Maryann Corbett

When I haul my carcass up from my creaking knees
to mumble the old form
(stubbing my tongue on the brick of a new translation) humble me, Lord, to accept the awkward history
of these your mysteries,
a plotline tangled as the morning news, a bitterness in the mouth. First, Constantine,
pig-headed in the face of disagreement,
yelling ‘Impious fool!’ And Athanasius, wily, on the run,
a glamorous bandit, sending in his thugs
to rile up orthodox riot. Councils, anathemas, excommunications,
exiles. Seventy years of holy terror,
the violent bearing it away: a street mob in fourth-century Alexandria
wild with joy at the news
that the Emperor Constantius lay dead, which left them free to haul out their Arian bishop
and bash him to bloody pulp
to proclaim the Son homoousios with the Father. Yes, in the end they faded away, the Arians—
those pie-eyed optimists, certain
sheer, plodding will could make a man divine—a lovely notion, dodgy-sounding now
with barbarian tribes at the border
and falling across the empire, shadows of doubt.

Feature Date


Selected By

Share This Poem

Print This Poem

Maryann Corbett is the author of four books of poetry, most recently Street View, from Able Muse Press. She is a past winner of the Richard Wilbur Award and the Willis Barnstone Translation Prize. One of her poems will appear in The Best American Poetry 2018.

PN Review

May / June 2018


General Editor
Michael Schmidt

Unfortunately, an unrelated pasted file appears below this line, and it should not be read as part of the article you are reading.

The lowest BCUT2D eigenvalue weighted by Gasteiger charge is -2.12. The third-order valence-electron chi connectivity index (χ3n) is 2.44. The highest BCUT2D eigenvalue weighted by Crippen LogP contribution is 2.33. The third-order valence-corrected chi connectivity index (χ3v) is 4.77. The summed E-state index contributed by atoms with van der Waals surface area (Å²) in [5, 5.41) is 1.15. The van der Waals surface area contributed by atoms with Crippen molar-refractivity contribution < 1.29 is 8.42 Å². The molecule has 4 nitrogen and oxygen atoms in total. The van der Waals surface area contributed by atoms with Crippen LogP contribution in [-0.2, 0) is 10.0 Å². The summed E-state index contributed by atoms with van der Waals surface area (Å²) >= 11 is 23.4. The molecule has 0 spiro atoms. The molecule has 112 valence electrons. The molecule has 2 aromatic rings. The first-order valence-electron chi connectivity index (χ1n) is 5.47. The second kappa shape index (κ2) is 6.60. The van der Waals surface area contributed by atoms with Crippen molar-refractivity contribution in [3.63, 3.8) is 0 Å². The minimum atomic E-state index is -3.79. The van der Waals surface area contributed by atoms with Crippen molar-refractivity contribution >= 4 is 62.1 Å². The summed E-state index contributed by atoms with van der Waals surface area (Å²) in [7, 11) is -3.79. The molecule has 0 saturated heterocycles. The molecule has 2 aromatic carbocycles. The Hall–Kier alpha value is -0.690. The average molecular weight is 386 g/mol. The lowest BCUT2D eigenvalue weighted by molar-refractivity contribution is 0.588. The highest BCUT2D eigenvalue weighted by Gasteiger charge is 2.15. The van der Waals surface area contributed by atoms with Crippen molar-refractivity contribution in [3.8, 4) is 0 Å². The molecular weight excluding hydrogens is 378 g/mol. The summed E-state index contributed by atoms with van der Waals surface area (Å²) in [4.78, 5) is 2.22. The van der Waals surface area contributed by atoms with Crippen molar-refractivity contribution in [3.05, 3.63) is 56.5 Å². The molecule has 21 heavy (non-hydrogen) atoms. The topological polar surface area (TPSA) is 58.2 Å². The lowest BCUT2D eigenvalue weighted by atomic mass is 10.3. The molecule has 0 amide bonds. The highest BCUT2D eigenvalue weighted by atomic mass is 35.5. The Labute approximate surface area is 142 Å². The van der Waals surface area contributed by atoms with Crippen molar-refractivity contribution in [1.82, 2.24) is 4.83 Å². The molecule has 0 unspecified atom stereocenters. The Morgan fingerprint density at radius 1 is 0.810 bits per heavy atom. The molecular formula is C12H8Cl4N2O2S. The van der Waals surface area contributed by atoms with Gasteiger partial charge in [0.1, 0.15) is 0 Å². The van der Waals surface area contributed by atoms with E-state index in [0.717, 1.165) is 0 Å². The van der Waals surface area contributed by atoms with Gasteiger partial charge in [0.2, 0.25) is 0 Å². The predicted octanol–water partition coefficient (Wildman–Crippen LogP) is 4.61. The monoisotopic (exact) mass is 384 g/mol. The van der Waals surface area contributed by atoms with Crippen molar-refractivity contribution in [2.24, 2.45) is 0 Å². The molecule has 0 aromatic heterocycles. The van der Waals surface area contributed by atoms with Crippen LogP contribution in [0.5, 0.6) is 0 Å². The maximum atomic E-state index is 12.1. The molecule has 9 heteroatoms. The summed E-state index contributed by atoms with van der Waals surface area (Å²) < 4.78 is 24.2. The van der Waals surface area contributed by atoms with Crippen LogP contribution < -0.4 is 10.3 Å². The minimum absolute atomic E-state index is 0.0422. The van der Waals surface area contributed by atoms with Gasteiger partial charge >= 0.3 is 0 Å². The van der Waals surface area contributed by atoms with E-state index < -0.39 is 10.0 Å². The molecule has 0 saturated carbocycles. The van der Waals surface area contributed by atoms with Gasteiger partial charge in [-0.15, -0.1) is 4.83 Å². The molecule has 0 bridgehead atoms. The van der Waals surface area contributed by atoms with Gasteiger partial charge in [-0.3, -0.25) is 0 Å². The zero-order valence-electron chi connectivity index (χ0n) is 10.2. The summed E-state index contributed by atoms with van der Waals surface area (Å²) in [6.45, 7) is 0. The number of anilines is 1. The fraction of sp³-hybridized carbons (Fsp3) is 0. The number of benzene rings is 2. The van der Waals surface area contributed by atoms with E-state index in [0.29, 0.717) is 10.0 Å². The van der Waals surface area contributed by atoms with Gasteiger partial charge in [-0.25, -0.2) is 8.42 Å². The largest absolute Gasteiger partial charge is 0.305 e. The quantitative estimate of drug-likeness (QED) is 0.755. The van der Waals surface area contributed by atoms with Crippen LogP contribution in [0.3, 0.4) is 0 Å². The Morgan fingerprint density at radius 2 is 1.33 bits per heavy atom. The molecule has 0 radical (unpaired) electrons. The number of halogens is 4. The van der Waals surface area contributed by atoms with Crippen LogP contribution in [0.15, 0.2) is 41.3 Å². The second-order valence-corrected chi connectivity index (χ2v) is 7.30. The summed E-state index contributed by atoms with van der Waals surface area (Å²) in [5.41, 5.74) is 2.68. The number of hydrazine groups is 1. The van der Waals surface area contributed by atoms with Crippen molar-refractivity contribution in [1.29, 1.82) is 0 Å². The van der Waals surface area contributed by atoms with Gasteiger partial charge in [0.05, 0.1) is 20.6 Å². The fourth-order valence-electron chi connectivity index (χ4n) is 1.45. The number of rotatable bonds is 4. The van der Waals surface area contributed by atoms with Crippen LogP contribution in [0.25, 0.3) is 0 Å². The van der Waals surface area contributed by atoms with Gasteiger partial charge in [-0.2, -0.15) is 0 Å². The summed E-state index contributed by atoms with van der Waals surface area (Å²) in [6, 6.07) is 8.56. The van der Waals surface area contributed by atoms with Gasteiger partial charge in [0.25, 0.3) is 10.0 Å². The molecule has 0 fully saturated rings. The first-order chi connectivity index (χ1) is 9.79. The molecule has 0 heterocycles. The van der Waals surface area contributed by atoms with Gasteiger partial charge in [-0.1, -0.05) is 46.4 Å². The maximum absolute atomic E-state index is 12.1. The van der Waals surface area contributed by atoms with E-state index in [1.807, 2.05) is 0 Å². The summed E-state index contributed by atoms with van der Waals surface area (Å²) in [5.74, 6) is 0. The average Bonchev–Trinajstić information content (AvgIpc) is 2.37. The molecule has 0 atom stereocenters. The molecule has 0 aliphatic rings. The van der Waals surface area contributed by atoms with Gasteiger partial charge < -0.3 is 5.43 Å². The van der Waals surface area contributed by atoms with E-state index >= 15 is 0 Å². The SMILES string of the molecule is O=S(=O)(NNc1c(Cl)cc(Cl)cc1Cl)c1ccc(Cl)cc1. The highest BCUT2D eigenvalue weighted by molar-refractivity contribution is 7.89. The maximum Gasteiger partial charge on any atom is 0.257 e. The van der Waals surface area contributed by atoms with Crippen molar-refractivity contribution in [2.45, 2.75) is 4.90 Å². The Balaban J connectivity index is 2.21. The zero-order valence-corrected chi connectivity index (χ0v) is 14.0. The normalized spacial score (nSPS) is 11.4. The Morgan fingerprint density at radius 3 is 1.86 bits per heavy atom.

Deputy Editor
Andrew Lattimer

Through all its twists and turns, responding to social, technological and cultural change, PN Review has stayed the course. While writers of moment, poets and critics, essayists and memoirists, and of course readers, keep finding their way to the glass house, and people keep throwing stones, it will have a place.

“It has […] attempted to take poetry out of the backwaters of intellectual life and to find in it again the crucial index of cultural health. In so doing it has often succeeded in broadening the horizons of our view of twentieth-century poetry and in encouraging poets to be ambitious about their concerns.”
—Cairns Craig, Times Literary Supplement

“…probably the most informative and entertaining poetry journal in the English-speaking world.”
—John Ashbery

“…the premier British poetry journal. Its coverage is broad and generous: from John Ashbery to new young English poets, from essays on Continental poetics and fiction to reviews of neglected poets both living and dead. At a time when poetry is largely neglected, [it] continues to make an eloquent case for its centrality to our culture.”
—Marjorie Perloff

Poetry Daily Depends on You

With your support, we make reading the best contemporary poetry a treasured daily experience. Consider a contribution today.